I see this growth-oriented relativization of ego happening at times in myself and with my analysands even in this moment of uncertainty, fear and loss. I can sense (and my analysands report) moments of spaciousness and a larger peace that seems more available in all the time and quiet we have during quarantine.  I feel the important and valuable things – such as family conversations, the friendship of my life-partner, religious and secular ritual, creative work – in my bones. They strike my more-than-usually-open and vulnerable heart and easily bring me to tears. This can be framed as a solutio (the alchemical stage of dissolving a material into its constituent parts) process. Some of the ego defenses have been dissolved by the time-honored methods of being quiet and alone, terror and sadness. This dissolving opens space for an awareness of the larger realities.

Blog Posts COVID-19 Pandemic Current Events Davidson, Adina Essays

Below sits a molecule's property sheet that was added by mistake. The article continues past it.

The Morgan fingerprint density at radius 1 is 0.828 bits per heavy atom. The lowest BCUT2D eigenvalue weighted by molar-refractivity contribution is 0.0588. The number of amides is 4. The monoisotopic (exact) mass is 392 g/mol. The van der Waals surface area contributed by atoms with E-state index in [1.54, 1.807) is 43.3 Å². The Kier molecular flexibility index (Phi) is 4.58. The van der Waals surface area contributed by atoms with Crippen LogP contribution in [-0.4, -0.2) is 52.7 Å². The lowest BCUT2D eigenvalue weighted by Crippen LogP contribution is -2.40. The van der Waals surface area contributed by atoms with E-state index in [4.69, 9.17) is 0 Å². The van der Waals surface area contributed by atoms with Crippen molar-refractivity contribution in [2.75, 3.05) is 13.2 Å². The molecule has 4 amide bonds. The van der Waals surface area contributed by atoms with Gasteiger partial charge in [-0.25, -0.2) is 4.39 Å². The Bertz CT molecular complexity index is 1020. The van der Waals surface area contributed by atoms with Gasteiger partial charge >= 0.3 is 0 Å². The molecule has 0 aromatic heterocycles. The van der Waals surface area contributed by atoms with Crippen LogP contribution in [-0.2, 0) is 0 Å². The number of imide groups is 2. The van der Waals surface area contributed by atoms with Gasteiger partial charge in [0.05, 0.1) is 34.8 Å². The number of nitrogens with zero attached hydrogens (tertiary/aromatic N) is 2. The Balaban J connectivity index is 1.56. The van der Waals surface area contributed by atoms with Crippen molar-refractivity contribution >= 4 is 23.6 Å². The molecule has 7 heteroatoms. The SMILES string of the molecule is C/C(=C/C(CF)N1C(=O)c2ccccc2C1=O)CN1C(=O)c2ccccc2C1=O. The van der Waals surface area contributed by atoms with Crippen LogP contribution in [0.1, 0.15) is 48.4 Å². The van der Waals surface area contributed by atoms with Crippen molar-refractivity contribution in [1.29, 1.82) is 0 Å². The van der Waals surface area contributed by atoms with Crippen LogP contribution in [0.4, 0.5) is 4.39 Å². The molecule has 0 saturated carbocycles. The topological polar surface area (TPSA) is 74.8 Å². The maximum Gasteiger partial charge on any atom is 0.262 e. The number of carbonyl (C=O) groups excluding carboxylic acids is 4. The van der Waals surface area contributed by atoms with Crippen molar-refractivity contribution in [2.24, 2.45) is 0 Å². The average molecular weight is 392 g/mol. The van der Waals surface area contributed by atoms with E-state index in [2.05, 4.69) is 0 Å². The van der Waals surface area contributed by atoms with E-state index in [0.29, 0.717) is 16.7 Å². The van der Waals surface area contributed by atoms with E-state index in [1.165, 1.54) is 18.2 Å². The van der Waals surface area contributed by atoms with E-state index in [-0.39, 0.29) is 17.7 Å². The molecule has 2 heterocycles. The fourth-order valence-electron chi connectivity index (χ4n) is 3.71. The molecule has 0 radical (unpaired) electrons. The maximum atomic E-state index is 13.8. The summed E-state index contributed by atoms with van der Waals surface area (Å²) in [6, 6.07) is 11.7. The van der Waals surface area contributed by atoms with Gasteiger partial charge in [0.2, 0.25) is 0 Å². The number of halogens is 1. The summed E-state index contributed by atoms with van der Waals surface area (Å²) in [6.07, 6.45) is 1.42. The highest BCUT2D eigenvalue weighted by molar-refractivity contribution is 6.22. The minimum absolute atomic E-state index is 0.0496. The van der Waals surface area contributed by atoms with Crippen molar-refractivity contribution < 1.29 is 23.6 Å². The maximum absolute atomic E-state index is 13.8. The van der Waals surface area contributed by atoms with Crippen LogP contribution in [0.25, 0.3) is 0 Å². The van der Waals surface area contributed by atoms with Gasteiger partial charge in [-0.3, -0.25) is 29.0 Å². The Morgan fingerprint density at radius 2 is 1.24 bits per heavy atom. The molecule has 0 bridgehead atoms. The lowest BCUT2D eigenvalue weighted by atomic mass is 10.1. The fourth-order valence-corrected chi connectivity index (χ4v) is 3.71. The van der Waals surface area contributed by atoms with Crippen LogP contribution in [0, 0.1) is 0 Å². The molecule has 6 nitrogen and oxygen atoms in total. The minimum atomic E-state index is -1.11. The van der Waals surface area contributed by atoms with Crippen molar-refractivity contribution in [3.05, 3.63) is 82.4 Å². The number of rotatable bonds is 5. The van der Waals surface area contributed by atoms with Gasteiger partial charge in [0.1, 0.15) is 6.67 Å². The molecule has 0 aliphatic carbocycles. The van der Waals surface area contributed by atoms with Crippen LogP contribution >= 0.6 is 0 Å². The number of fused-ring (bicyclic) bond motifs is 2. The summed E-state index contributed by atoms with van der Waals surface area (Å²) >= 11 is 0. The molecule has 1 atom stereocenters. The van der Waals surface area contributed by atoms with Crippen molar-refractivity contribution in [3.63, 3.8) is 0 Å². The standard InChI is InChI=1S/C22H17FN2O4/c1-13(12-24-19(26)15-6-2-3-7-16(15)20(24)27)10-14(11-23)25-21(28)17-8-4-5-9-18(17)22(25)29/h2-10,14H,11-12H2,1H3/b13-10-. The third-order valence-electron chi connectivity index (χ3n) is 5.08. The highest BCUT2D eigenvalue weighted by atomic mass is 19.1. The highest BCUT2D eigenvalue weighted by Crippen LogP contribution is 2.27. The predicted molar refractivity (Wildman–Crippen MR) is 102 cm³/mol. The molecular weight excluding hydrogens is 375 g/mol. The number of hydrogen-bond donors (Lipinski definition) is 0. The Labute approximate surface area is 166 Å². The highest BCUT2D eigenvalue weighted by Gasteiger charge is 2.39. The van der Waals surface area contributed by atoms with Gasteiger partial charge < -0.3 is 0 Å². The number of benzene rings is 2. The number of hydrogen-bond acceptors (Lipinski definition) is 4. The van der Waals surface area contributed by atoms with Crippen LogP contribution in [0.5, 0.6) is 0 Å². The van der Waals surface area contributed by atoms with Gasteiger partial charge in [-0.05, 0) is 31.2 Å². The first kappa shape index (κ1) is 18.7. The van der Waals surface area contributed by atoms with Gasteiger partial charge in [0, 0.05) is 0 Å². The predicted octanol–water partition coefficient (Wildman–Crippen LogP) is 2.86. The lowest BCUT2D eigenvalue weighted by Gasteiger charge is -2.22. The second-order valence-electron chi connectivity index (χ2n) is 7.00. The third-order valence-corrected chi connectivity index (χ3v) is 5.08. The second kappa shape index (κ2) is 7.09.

These are some notes from a conversation with Lisa Maechling Debbeler, JD, MA, LPCC about the nature of being a therapist/analyst in a time of quarantine. We began talking on Saturday March 21, 2020 at the beginning of the shut down and are continuing to talk weekly. We were both continuing to work and trying to see as many of our clients/analysands as possible through Zoom or other virtual methods. We were both finding this both unexpectedly and expectedly difficult and wanted to share our experiences with colleagues and friends that we respect.


First, we both were finding that conducting therapy/analysis virtually was shockingly exhausting and so were almost all of our colleagues. We had certain expectations of our ability to be productive between clients and found that both of us were staring vaguely into space or aimlessly snacking rather than taking a note, making a phone call, doing some writing, eating lunch etc.  We were interested in whether there might be a Jungian perspective that might help inform our understanding if not help rectify it.